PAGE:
It's built by America's Most Wanted 4x4, and you can take it home today.
Since Dodge raised its unholy 6.2-liter Hellcat V8 from the depths of hell in 2015, it’s become the 707-horsepower engine swap of choice for all kinds of vehicles. When it was offered as basically a plug-and-play crate engine package in 2017, Hellcat swaps went to the next level. We’ve already seen a few Gladiator Hellcat swaps performed by aftermarket companies, but this silver Gladiator Rubicon at Mark Mitsubishi in Phoenix, Arizona is the first one we’ve seen for sale that a person can buy right now.
We learned of its existence from the folks at The Drive, and at $147,992 it's by no means cheap. Buyers will determine whether it’s worth the price, but it’s not like we haven’t seen six-figure custom Jeeps before (we’re looking at you, $200,000 Hennessey Maximus), never mind some of the incredible projects we’ve seen from Icon 4x4. This 2020 Rubicon isn’t somebody’s backyard project either – it hails from the Michigan garage of America’s Most Wanted 4x4, which you may recall built a custom two-door Gladiator with a Hellcat swap a couple months ago. From what we can see in the photos of this silver Jeep, the build looks clean and tidy from front-to-back.
Gallery: Hellcat Swapped Jeep Gladiator For Sale
Images courtesy Sterling Stucky / Mark Mitsubishi
As for the details, this Gladiator Rubicon comes from the factory decked out with leather seats, the larger 8.4-inch touchscreen with navigation, and the full gauntlet of Rubicon-specific items. The custom work extends well beyond the Hellcat V8, starting with an upgraded TeraFlex suspension that adds a three-inch suspension lift. There’s also a Yeti track bar under there, along with Falcon shocks. It rides on a set of 22-inch wheels with 37-inch tires, and it looks, well, mean. Technically it’s a used vehicle with 1,456 miles showing on the odometer, but for all intents and purposes, this is about as close to getting a new Gladiator Hellcat as you’ll get.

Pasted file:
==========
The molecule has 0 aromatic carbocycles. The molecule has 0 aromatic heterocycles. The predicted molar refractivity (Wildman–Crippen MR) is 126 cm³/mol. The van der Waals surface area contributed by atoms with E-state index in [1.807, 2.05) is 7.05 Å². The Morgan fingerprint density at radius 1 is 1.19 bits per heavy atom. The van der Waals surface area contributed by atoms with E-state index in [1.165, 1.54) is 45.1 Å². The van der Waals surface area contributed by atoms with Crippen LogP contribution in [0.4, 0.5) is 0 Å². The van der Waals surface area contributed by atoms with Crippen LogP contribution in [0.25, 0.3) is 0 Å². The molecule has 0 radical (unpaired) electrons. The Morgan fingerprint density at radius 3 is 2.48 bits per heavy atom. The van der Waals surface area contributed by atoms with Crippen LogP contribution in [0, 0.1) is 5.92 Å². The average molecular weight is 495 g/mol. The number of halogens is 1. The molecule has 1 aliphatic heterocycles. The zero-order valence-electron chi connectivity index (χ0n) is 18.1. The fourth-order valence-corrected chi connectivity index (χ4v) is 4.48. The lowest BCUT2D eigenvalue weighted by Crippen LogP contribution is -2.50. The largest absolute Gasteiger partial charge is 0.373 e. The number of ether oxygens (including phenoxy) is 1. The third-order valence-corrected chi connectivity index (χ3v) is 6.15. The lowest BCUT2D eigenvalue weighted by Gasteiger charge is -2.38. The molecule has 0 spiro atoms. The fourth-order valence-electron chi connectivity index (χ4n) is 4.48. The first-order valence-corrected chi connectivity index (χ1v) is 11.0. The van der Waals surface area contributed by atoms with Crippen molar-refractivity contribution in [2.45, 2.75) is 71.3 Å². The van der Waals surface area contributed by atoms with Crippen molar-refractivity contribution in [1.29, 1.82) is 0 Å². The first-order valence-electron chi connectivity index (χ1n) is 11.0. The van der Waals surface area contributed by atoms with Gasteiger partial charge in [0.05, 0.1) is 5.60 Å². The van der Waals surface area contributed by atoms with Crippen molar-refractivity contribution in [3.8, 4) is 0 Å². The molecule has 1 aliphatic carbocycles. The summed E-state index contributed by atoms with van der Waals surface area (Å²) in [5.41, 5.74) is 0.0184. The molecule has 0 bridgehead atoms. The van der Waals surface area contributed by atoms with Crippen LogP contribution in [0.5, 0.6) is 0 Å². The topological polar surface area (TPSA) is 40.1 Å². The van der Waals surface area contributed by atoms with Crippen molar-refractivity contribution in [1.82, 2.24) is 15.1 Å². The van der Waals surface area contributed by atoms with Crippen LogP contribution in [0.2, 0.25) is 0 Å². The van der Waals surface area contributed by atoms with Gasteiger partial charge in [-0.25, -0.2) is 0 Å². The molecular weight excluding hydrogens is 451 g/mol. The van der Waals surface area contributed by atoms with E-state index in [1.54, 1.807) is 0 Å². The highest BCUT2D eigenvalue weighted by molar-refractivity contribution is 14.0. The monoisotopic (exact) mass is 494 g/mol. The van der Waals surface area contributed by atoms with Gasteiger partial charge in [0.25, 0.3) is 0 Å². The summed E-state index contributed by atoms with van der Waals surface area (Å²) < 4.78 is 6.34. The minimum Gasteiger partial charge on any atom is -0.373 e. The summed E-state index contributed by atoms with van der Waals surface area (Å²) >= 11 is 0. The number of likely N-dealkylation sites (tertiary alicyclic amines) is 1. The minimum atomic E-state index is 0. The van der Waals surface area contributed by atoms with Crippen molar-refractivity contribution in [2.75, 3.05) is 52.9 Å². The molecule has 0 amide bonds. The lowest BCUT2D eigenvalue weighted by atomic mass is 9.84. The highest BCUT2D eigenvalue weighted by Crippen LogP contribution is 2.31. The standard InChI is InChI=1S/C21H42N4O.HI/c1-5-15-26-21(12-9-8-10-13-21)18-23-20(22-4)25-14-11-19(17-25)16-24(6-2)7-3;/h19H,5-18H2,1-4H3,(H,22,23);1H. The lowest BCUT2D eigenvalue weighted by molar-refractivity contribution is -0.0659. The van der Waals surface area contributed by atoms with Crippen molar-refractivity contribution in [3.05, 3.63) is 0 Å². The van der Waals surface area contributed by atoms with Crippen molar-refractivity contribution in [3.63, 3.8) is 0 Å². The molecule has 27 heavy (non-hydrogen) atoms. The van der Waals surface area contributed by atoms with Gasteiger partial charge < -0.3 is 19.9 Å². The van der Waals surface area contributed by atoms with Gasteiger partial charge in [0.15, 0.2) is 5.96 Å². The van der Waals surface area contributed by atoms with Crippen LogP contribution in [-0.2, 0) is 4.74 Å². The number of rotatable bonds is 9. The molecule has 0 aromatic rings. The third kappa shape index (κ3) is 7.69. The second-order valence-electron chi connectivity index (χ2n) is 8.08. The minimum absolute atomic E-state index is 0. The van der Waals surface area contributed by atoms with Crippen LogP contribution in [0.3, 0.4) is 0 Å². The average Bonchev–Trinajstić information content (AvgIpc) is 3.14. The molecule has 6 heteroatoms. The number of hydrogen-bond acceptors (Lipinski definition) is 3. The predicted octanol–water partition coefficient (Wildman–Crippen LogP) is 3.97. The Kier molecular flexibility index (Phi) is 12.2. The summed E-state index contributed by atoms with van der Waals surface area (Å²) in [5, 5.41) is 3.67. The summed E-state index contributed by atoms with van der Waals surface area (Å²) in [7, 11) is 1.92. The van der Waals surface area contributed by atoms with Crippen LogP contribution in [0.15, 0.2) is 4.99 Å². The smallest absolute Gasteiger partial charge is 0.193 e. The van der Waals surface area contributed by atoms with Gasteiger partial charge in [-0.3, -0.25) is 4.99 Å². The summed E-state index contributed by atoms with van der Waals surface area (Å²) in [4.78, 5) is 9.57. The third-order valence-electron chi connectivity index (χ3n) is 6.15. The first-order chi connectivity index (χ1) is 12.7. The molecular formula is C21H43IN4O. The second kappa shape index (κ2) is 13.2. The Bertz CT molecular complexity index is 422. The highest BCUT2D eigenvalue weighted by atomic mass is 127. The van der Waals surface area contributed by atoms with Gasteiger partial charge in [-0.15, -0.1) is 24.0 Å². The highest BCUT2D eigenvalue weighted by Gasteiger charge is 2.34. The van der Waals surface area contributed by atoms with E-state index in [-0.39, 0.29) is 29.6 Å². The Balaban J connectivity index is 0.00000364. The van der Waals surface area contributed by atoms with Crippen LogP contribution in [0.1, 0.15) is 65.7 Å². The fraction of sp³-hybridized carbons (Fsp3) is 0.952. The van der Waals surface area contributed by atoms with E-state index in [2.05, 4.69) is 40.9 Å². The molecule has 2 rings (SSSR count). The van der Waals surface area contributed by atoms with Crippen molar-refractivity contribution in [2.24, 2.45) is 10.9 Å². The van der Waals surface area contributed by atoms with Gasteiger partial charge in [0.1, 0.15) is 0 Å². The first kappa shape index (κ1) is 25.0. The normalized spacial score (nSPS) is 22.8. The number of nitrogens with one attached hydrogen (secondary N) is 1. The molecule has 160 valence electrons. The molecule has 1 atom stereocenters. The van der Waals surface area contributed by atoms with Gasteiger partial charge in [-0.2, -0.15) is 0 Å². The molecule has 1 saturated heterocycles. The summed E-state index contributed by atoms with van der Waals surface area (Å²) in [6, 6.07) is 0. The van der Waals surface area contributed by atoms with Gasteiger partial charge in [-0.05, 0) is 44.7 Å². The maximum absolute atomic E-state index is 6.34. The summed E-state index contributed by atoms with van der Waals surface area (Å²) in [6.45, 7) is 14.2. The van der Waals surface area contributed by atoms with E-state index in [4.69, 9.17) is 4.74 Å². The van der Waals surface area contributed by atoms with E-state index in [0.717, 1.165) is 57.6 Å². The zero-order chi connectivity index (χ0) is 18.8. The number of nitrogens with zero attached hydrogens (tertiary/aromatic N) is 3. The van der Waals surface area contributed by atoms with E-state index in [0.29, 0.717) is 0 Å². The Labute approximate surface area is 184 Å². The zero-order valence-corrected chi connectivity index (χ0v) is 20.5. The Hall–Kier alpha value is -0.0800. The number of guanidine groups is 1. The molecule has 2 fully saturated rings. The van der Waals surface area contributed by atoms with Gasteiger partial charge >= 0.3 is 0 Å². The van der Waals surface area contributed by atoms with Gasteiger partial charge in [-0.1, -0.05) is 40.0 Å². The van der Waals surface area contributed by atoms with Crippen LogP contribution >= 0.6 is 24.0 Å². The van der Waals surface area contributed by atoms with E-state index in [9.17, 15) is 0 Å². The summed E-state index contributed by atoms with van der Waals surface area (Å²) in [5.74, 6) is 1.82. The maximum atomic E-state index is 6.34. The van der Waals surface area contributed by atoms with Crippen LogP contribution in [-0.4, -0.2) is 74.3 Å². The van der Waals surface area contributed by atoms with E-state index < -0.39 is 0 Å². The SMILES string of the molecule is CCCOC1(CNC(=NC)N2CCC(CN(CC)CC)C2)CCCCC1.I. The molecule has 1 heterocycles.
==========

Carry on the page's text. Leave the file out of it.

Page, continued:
That is, for now anyway. Jeep has said that a factory-built Gladiator Hellcat isn’t happening because the engine basically becomes the crumple zone in a crash. There’s obviously room for the mill under the hood, but Jeep doesn’t believe such a combination would meet federal crash standards. Still, we can’t help but notice there are already a lot of Hellcat Gladiator swaps out there, and we’re betting Jeep notices too.
In other words, never say never.